The majority of errors affecting anatomic and clinical pathology laboratories occur during the pre-analytical phase of testing. While we often feel more in control of the variables that cause analytical and post-analytical errors, managing pre-analytical errors is critical to optimizing laboratory workflows. Rather than feeling helpless about errors that occur prior to specimen receipt in the laboratory, there are options that can make an impact on pre-analytical error rates and the quality of care provided to our patients.
As with many performance improvement initiatives, using data to drive changes in behavior tends to be effective. In order to best collect and compare data on specimen rejection and pre-analytical errors, the first step is to standardize test cancellation reasons. Since laboratories have different methods for documenting pre-analytical errors, standardizing as much of the error documentation workflow as possible is key to comparing your lab’s data to benchmarks. Performing an audit of test cancellation reasons in your lab information system (LIS) is a must. Depending on how your staff enter data into the LIS, this can be done using free text or a drop-down menu with pre-assigned cancelation reasons. The free text option lends itself to more variation in the categories documented for specimen rejection. Utilizing a drop-down menu with consensus-driven predetermined reasons is a very effective way to decrease the number of potential causes listed. However, even this drop-down option needs to be audited in order to determine whether there is overlap between categories or if relevant categories have been excluded, leading to erroneous reporting.
ASCP’s National Pathology Quality Registry (NPQR) offers a Pre-analytical Errors Module that provides national benchmarks to standardize and compare pre-analytical error rates. In order to create this module, expert pathologists and laboratory professionals created a list of best practice pre-analytical error categories. These categories are mapped to existing categories from participating NPQR sites, allowing for the standardization of reasons for pre-analytical errors and the tracking of these errors in real time. If a particular site has an error that is not included in the NPQR that they wish to track, customization options are possible. However, we find that “common things are common,” and the patterns of cancellation reasons are fairly standard across organizations.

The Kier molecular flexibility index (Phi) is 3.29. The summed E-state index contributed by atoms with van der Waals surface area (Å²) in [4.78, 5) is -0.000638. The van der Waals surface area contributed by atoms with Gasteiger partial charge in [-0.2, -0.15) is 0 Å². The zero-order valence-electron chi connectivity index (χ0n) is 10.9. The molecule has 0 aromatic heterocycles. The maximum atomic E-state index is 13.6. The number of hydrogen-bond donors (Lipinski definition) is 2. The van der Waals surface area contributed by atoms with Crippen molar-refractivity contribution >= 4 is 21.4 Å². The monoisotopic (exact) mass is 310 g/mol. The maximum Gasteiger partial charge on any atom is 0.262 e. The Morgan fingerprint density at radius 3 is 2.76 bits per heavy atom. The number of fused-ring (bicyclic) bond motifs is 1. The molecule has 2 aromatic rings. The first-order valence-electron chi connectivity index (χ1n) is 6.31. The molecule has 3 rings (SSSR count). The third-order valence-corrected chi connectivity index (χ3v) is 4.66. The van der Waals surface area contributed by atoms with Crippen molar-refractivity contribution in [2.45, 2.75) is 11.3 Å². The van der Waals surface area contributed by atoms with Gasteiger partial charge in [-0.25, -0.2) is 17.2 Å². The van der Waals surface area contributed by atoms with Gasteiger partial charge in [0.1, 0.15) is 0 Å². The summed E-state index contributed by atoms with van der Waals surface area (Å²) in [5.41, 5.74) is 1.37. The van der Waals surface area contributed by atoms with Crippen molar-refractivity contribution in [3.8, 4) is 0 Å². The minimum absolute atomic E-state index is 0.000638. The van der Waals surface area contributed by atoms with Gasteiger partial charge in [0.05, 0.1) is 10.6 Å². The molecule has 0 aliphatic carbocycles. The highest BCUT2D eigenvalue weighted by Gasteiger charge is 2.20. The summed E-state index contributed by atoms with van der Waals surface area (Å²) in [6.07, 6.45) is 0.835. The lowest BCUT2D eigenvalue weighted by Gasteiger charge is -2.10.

Just the exercise in becoming aware of available pre-analytical error reasons and the way they are collected in your laboratory’s workflow is valuable in driving continuous improvement. Once this process is optimized, data can be used to educate and encourage clinical departments to pay attention to certain patterns and errors that arise. The laboratory can use these data to emphasize its value to other departments by offering to collaborate and share best practices on how to reduce these errors. The ability to benchmark across national standards as well as between submitting departments within one organization can help encourage a culture that comes together to tackle errors that ultimately impact patients.